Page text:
Near-optimal closed-hand Chinese Poker.

This blog post looks at closed-hand Chinese Poker, and describes a near-optimal strategy for it which is readily implementable on a computer.

Chinese Poker is a 2-4 player gambling card game where each player gets dealt thirteen cards, and then secretly arranges them into three poker hands: the “back” and “middle” of five cards each, and the “front” of three cards. The back hand must be stronger than the middle hand which must be stronger than the front hand.

Once each player has arranged their hands, everyone reveals the arrangement of their cards. Scoring is done between every pair of players. There’s different variants, but in this article we’ll assume that 1 point is scored for each of front, middle and back that beats the corresponding hand in the other player’s board, and an extra 1 point if you beat the player on more hands than you lost. This way of scoring is called 4-2 scoring because assuming no ties either one player beats the other player on all three hands (scoring 4 = 1+1+1 plus 1 for the majority), or one player beats the other player on two out of three hands (scoring 2 = 1+1-1 plus 1 for the majority).

To give an example, let’s suppose Alice and Bob are playing for $10 per point.

Alice gets dealt: ♠AKQJ653 ♥Q92 ♦J ♣83

Bob gets dealt: ♠97 ♥T ♦K6543 ♣KQ654

Without seeing each other’s hands, Alice and Bob arrange their cards into back, middle and front hands.

Alice arranges her hand like this:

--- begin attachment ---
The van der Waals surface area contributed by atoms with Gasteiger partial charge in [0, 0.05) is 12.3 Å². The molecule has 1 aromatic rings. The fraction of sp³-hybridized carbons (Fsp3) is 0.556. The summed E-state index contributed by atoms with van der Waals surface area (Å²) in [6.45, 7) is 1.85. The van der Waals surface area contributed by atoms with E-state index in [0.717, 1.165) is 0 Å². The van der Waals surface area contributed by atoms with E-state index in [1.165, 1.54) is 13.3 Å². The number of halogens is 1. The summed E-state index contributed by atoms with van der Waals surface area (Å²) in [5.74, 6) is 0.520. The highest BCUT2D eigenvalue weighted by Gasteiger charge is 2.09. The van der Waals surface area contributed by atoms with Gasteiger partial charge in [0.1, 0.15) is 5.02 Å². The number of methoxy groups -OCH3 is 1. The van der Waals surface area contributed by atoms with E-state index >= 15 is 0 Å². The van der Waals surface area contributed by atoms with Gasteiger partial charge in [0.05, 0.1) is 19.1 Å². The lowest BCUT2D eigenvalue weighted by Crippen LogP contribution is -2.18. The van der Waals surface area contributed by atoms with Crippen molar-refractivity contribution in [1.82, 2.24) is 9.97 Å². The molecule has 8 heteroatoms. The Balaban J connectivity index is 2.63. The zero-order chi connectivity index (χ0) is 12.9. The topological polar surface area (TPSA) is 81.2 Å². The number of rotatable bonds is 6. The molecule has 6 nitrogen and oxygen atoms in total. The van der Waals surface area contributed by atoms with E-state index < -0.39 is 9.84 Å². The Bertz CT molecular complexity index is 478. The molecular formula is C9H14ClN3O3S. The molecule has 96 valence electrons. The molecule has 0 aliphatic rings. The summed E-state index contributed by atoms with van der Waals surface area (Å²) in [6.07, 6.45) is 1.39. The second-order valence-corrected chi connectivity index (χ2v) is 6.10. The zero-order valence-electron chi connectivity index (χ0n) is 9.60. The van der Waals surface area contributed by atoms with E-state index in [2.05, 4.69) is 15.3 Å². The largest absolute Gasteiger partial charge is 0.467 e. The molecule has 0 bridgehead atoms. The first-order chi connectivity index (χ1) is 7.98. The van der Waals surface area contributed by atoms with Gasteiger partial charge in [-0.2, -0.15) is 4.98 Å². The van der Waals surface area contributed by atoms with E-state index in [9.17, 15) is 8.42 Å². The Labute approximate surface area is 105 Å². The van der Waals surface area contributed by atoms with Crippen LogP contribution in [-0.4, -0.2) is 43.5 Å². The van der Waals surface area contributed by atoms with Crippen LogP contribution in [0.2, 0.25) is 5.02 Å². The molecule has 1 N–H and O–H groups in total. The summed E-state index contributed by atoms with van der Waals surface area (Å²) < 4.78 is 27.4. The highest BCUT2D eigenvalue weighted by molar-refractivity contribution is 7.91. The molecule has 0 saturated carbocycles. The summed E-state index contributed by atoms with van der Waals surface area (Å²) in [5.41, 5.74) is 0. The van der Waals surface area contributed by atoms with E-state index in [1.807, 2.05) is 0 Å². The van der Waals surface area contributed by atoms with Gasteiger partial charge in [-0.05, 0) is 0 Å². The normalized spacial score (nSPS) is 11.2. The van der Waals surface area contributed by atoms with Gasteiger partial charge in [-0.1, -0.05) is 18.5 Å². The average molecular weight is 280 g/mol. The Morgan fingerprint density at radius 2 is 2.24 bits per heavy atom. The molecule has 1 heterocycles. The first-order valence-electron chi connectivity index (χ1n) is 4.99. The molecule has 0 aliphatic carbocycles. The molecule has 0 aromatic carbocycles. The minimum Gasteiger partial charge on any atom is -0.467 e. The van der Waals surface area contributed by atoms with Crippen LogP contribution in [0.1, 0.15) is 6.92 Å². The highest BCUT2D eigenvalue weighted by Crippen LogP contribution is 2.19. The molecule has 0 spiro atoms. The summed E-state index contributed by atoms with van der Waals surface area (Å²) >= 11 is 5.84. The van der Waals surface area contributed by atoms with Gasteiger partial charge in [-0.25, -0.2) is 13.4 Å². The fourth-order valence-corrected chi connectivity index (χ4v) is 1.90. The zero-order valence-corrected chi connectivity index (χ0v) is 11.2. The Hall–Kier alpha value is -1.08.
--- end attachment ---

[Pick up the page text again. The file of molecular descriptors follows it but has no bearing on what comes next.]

back ♠A ♠K ♠6 ♠5 ♠3
middle  ♥Q ♠Q ♣8 ♣3 ♥2
front ♠J ♦J ♥9

Bob arranges his hand like this:

back ♣K ♣Q♣ 6 ♣5 ♣4
middle ♦K ♦6 ♦5 ♦4 ♦3
front ♥T ♠9 ♠7

Alice beats Bob in the back hand (Ace-high flush beats King-high flush), loses to Bob in the middle hand (a pair of Queens loses to a King-high flush), and beats Bob in the front hand (a pair of Jacks beats Ten-high).

Alice wins 1 point each for front and back, loses 1 for the middle, and gains 1 for winning the majority for a total of 2 points. Bob pays Alice $20 and the hand is over.

We can see some interesting strategy: Alice chose to have a weak middle hand of a pair of Queens (which is relatively unlikely to win), which allowed her to put a pair of Jacks in the front (which is relatively likely to win there). This paid off for her, allowing her to make a profit with an overall weak hand.

Optimal Counter-Strategy

For a given opponent (with a known strategy) we can find the best counter-strategy. Suppose Alice has been dealt her hand and wants to arrange them to maximize her expected value against Bob. She can mentally deal out many potential hands for Bob and see how he plays them (which she can do because she has perfect knowledge of Bob’s strategy). Then she can pick the arrangement of her own cards to score as high (on average) as possible. Apart from the large amount of computation this entails, it’s relatively simple to implement.

In practice, we don’t know our opponent’s strategy, but we can use this idea as a way to bootstrap a strategy that plays well. The obvious idea is to start with some strategy, construct it’s optimal counter-strategy, then the optimal counter-counter-strategy and so on. If is an initial strategy and is its optimal counter-strategy then we can construct a sequence of (hopefully improving) strategies like this: